Avoiding Medicaid Estate Recovery by Planning for Special Needs Family Members

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You are probably aware of how expensive nursing home costs are in this country, and that they will likely only continue to increase. You may also know that in order to meet those rising costs, more and more nursing home residents need Medicaid to help pay for care.

Unless you've had a family member pass away after receiving Medicaid benefits to help pay for their nursing home care, you may be less aware of the Medicaid estate recovery program. Essentially, this program, instituted in Ohio a few decades ago, allows the state to recoup funds it paid out in Medicaid benefits from the estate of a deceased recipient. Even more recently, the state expanded the notion of what assets qualified as recoverable under the Medicaid estate recovery program. Whereas the Medicaid estate recovery originally could recover only probate assets, the state later implemented an "augmented estate" approach that allowed the Medicaid estate recovery program to claim against assets in which the Medicaid recipient had a legal interest in the moment before his or her death. These include living trusts, jointly held bank accounts, and jointly held real estate.

The expanded reach of the Medicaid estate recovery program is a source of concern to anyone who may someday need nursing home care, and who wants to leave their hard-earned assets to their loved ones. But the situation takes on an extra urgency when those loved ones have special needs. How will you provide for a special needs child, grandchild, or sibling if the state claims your assets as reimbursement for Medicaid payments?

Finding a "Safe Harbor" for Your Loved Ones

The augmented estate concept means that the state can claim against more of your assets than before the approach was adopted. However, it doesn't mean that the state can claim against ALL of your assets, if you structure transfers in such a way that they are permissible under state and federal law. Remember that the augmented estate includes assets to which you have a legal right or interest in the moment before your death. If you transfer assets for the benefit of, say, a child or grandchild with special needs, in such a way that you no longer have a legal interest in the property, those assets should not be subject to Medicaid estate recovery. Such transfers are known as "safe harbor" transfers.

It should be noted here that if you have a child who is blind or totally disabled according to Medicaid regulations, no Medicaid recovery against your estate should take place during their lifetime. That said, you should not assume that there is nothing you should do to protect their interests further.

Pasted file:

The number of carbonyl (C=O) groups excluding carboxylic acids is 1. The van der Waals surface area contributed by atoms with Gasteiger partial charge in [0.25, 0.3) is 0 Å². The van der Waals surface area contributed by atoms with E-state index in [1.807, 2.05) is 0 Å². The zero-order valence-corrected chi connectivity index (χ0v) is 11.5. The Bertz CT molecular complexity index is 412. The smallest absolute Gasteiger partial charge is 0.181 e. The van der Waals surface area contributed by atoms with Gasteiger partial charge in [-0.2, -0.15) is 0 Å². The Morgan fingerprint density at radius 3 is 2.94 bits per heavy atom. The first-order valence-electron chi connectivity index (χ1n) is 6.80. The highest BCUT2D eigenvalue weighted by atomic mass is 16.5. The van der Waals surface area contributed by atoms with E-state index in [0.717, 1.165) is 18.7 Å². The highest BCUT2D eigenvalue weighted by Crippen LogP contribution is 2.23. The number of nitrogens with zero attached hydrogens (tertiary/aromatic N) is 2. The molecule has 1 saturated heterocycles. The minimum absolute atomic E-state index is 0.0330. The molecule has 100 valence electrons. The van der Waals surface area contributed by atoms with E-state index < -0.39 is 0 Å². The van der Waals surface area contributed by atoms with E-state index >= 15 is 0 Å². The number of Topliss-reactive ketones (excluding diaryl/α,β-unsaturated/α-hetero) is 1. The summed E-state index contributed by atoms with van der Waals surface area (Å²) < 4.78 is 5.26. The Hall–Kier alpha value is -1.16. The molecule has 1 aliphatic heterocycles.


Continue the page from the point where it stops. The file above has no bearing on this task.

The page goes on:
One thing you may want to consider is the creation of a third-party supplemental needs trust. The term "third-party" indicates that the assets of a third party (you) are being placed in trust for the person with special needs. Once the assets are in the trust and you do not have the right to remove them, they are safe from estate recovery.

Benefits of a Special Needs Trust

Not only does the creation of a supplemental needs trust (also known as a special needs trust) help protect assets you want to use for your loved one from Medicaid estate recovery, but it can help protect your loved one's benefits, too.

Many individuals with disabilities or special needs rely on government benefits to survive. Some of these benefits are tied to income or assets, meaning that if income or assets exceed a certain amount, the recipient will lose eligibility for benefits, which could be disastrous. Even when a disabled person regains financial eligibility for a benefit, they may not be able to immediately resume receiving the benefit, and may have to go on a waiting list. However, a supplemental needs trust or special needs trust will enable them to receive regular income that from assets that are being managed and protected for them, without jeopardizing their eligibility for benefits. In addition, removing these assets from your own control by placing them in an irrevocable trust can, if done soon enough, prevent these assets from being "countable" for purposes of your own future Medicaid eligibility.

If you have a loved one with special needs who is likely to need assistance and government benefits, speak with an estate planning attorney about establishing a special needs trust. You should also let the attorney know of your other estate planning goals, such as protecting assets from Medicaid estate recovery; he or she may be able to help you find other safe harbors with which to protect assets for your loved ones.

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